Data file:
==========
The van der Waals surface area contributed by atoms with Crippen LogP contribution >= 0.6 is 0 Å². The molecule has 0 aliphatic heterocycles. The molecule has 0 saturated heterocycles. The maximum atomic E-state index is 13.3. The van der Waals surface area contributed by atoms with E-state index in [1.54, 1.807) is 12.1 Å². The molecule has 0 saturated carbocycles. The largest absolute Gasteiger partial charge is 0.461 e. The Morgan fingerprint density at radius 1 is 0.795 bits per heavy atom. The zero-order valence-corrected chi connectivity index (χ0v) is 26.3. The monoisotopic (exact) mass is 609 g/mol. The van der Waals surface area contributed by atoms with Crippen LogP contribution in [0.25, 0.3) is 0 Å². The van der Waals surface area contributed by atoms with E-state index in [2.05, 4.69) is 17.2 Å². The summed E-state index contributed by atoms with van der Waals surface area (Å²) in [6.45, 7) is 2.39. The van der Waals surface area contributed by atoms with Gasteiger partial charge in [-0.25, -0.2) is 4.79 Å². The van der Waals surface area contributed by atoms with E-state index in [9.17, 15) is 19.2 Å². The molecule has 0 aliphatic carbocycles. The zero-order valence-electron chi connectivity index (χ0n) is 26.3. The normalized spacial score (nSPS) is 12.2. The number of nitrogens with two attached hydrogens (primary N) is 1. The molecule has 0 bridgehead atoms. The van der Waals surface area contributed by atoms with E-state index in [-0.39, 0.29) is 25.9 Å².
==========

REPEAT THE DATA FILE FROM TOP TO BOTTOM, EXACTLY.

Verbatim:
The van der Waals surface area contributed by atoms with Crippen LogP contribution >= 0.6 is 0 Å². The molecule has 0 aliphatic heterocycles. The molecule has 0 saturated heterocycles. The maximum atomic E-state index is 13.3. The van der Waals surface area contributed by atoms with E-state index in [1.54, 1.807) is 12.1 Å². The molecule has 0 saturated carbocycles. The largest absolute Gasteiger partial charge is 0.461 e. The Morgan fingerprint density at radius 1 is 0.795 bits per heavy atom. The zero-order valence-corrected chi connectivity index (χ0v) is 26.3. The monoisotopic (exact) mass is 609 g/mol. The van der Waals surface area contributed by atoms with Crippen LogP contribution in [0.25, 0.3) is 0 Å². The van der Waals surface area contributed by atoms with E-state index in [2.05, 4.69) is 17.2 Å². The summed E-state index contributed by atoms with van der Waals surface area (Å²) in [6.45, 7) is 2.39. The van der Waals surface area contributed by atoms with Gasteiger partial charge in [-0.25, -0.2) is 4.79 Å². The van der Waals surface area contributed by atoms with E-state index in [9.17, 15) is 19.2 Å². The molecule has 0 aliphatic carbocycles. The zero-order valence-electron chi connectivity index (χ0n) is 26.3. The normalized spacial score (nSPS) is 12.2. The number of nitrogens with two attached hydrogens (primary N) is 1. The molecule has 0 bridgehead atoms. The van der Waals surface area contributed by atoms with E-state index in [-0.39, 0.29) is 25.9 Å².